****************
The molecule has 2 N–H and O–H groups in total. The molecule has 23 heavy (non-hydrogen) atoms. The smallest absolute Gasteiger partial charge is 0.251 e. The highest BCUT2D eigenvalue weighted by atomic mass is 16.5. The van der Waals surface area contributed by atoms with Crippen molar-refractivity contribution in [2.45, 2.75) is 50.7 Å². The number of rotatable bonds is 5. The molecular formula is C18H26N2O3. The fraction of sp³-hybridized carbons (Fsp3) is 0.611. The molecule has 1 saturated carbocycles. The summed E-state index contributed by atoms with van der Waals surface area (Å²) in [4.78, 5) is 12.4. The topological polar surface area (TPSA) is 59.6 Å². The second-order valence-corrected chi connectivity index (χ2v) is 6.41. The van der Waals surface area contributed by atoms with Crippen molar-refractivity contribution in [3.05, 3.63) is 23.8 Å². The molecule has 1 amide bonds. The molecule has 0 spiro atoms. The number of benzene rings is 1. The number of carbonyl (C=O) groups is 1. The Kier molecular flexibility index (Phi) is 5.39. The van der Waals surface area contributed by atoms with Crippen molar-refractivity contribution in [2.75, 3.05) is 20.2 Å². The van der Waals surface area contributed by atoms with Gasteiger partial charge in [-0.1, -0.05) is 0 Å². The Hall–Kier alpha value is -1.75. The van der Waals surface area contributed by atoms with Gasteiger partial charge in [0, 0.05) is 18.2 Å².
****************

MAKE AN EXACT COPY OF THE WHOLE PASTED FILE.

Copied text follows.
The molecule has 2 N–H and O–H groups in total. The molecule has 23 heavy (non-hydrogen) atoms. The smallest absolute Gasteiger partial charge is 0.251 e. The highest BCUT2D eigenvalue weighted by atomic mass is 16.5. The van der Waals surface area contributed by atoms with Crippen molar-refractivity contribution in [2.45, 2.75) is 50.7 Å². The number of rotatable bonds is 5. The molecular formula is C18H26N2O3. The fraction of sp³-hybridized carbons (Fsp3) is 0.611. The molecule has 1 saturated carbocycles. The summed E-state index contributed by atoms with van der Waals surface area (Å²) in [4.78, 5) is 12.4. The topological polar surface area (TPSA) is 59.6 Å². The second-order valence-corrected chi connectivity index (χ2v) is 6.41. The van der Waals surface area contributed by atoms with Crippen molar-refractivity contribution in [3.05, 3.63) is 23.8 Å². The molecule has 1 amide bonds. The molecule has 0 spiro atoms. The number of benzene rings is 1. The number of carbonyl (C=O) groups is 1. The Kier molecular flexibility index (Phi) is 5.39. The van der Waals surface area contributed by atoms with Crippen molar-refractivity contribution in [2.75, 3.05) is 20.2 Å². The van der Waals surface area contributed by atoms with Gasteiger partial charge in [-0.1, -0.05) is 0 Å². The Hall–Kier alpha value is -1.75. The van der Waals surface area contributed by atoms with Gasteiger partial charge in [0, 0.05) is 18.2 Å².